Crafting and creating art. That's my Happy Place. It doesn't matter if I'm at my kitchen table, in the middle of the floor or at a friends house; when I am creating art, I am truly happy. There's just something that makes me feel wonderful inside when I am adding to the beauty of the world. Working with my hands, taking ideas and making them tangible, decorating my home- all things that make me happy.
A friend of mine and I decided to get together and have a craft day at my house. We headed to Michael's, stocked up on supplies, and then rock n' rolled. Because I have a huge love of keys and doors, I decided to take that idea and run with it. We were also in desperate need of coasters, so when I saw the supplies Michael's had, I was thrilled.
Y'all have to excuse this post if it's not a traditional crafting DIY post; it's my first. I tried to take pictures of every step... Next time I'll nail it, I promise. For the pictures of the individual steps, just click on it to make the picture bigger.
DIY Natural Wood and Key Art
|Supplies for Natural Wood and Key Art|
- Natural wooden slab (small ones are $14.99 at Michael's)
- Replica iron key- this one is about 4 inches long; I think I got it at Hobby Lobby, but I collect keys, so I really have no idea
- Vellum paper
- Modge Podge
- Sheet of background paper- I chose a 5 pack of tissue paper with words written on it. Tissue paper works really well for a project like this.
- Skeleton leaves
- Computer and Printer
- Hot glue gun
1. Rip edges of tissue paper to roughly fit edges of wooden slab. It doesn't have to be perfect.
2. Apply a layer of modge podge directly to the wood, place torn tissue paper on top, then carefully apply modge podge on top of the paper. Some bubbling may occur. Try and smooth out bubbles as best as you can, or leave some for a more rustic look.
|Step 3- After Modge Podge|
3. Once that first layer has dried, arrange skeleton leaves on top of tissue paper in a desirable pattern. Apply modge podge on top of skeleton leaves to secure them in place. Let dry.
4. While skeleton leaves layer is drying, find (or make your own) a quote that you like. Design it on the computer with your favorite font and anything else you'd like to see on the wooden slab. Print out your quote onto the sheet of vellum paper. Be sure to use the 'normal' print setting on your printer, and allow the ink to dry for a few minutes before applying it to the wood.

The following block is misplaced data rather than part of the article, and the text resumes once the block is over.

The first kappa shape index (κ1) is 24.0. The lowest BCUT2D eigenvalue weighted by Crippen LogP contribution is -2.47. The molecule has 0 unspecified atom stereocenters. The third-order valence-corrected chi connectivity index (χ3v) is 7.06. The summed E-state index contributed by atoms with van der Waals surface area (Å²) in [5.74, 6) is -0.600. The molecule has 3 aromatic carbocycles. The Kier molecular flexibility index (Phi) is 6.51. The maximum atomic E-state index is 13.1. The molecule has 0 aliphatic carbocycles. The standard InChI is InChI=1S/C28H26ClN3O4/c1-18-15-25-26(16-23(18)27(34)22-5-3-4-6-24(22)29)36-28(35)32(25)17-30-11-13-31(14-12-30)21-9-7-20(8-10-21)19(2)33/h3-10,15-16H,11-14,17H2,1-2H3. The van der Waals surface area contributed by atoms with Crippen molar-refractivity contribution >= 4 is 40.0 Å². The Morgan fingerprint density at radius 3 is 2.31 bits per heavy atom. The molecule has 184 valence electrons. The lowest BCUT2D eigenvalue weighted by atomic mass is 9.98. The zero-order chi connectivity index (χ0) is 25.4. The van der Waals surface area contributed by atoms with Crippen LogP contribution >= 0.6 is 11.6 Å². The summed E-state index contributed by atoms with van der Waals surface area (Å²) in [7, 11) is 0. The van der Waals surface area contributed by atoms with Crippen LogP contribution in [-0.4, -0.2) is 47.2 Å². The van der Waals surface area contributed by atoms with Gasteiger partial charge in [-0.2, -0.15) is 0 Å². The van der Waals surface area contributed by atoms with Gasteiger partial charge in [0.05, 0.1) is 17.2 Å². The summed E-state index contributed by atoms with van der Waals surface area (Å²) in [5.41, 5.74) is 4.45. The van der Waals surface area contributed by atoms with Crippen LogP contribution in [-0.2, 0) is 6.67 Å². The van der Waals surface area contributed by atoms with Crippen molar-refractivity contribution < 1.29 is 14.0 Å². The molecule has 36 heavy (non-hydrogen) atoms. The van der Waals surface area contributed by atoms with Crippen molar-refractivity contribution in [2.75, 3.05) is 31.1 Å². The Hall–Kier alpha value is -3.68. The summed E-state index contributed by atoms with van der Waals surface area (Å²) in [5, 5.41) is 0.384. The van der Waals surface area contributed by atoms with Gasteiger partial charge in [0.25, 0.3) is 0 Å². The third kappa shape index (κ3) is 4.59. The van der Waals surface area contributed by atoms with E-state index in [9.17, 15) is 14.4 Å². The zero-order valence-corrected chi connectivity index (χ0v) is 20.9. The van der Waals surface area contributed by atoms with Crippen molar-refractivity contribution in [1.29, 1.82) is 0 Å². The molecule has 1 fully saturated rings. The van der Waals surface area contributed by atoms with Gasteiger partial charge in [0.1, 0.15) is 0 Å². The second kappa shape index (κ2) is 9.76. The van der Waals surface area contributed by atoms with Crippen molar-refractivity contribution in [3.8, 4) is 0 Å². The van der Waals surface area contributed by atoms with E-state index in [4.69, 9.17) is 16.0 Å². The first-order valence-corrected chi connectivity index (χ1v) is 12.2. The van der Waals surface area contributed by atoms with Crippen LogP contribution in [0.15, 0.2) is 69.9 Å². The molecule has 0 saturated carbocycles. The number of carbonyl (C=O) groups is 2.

5. Cut printed vellum into a rough shape to match the wooden slab. Apply a layer of modge podge on top of skeleton leaves and place printed vellum on top. Bubbling will occur. To hide the edges of the vellum, arrange various skeleton leaves just along the edges of the vellum and apply a layer of modge podge on top of everything- the vellum and the skeleton leaves covering the edges. Be careful not to apply too much modge podge on top of the lettering, as some ink may smear.
6. Once vellum and skeleton leaves layer is dry, hot glue the replica iron key to the bottom of your wooden slab. I've also found it helpful to apply a little bit of modge podge around the glued object to help keep it in place even more.
7. Apply modge podge to outer edges of wooden slab where the bark is to seal the bark in and keep it from flaking off of the art piece.
DIY Slate Coasters
|Supplies for Slate Coasters|
- Pack of 4 slate coasters from Michael's ($2.99)
- Same tissue paper with words from project above
- Modge Podge
1. Cut paper to fit tops of each slate coaster. Tear edges of paper to create a rustic look.
2. Apply a layer of modge podge directly to the tops of the slate coasters and place torn paper down. Bubbling will occur, so take the edge of a credit card or spatula to smooth out bubbles.
3. Apply a layer of modge podge on top of torn paper. Continue to smooth out bubbles. Make sure to go to the edges of the coaster with the modge podge, especially if you chose glossy modge podge to use. Allow to dry. The modge podge acts as a glue and automatically seals your craft in so water doesn't affect it.
I absolutely love these coasters, and they are one-of-a-kind. They are actual coaster size, too, which I liked. Other tutorials use tile from a home improvement store, but I felt that was too big and bulky for my taste. These are perfect, and they come with little felt feet on the bottom. Real slate custom coasters... not bad for $2.99!
Beautiful home decor pieces for a fraction of the cost to buy them in the stores. Most importantly, I was able to take a trip to my happy place to create them... I love crafting!!
If you enjoyed this craft tutorial, let me know so that I know to do more of them! Share on pinterest or with your friends, just make sure to link the pictures back to here, please. Stealing isn't cool.
I teamed up with Meghan over at Crazy Casa K for her Happy Monday blog hop. Hit the logo below to find out how others define their Happy Place!
And hit that banner below to show your support for Inklings if you don't mind!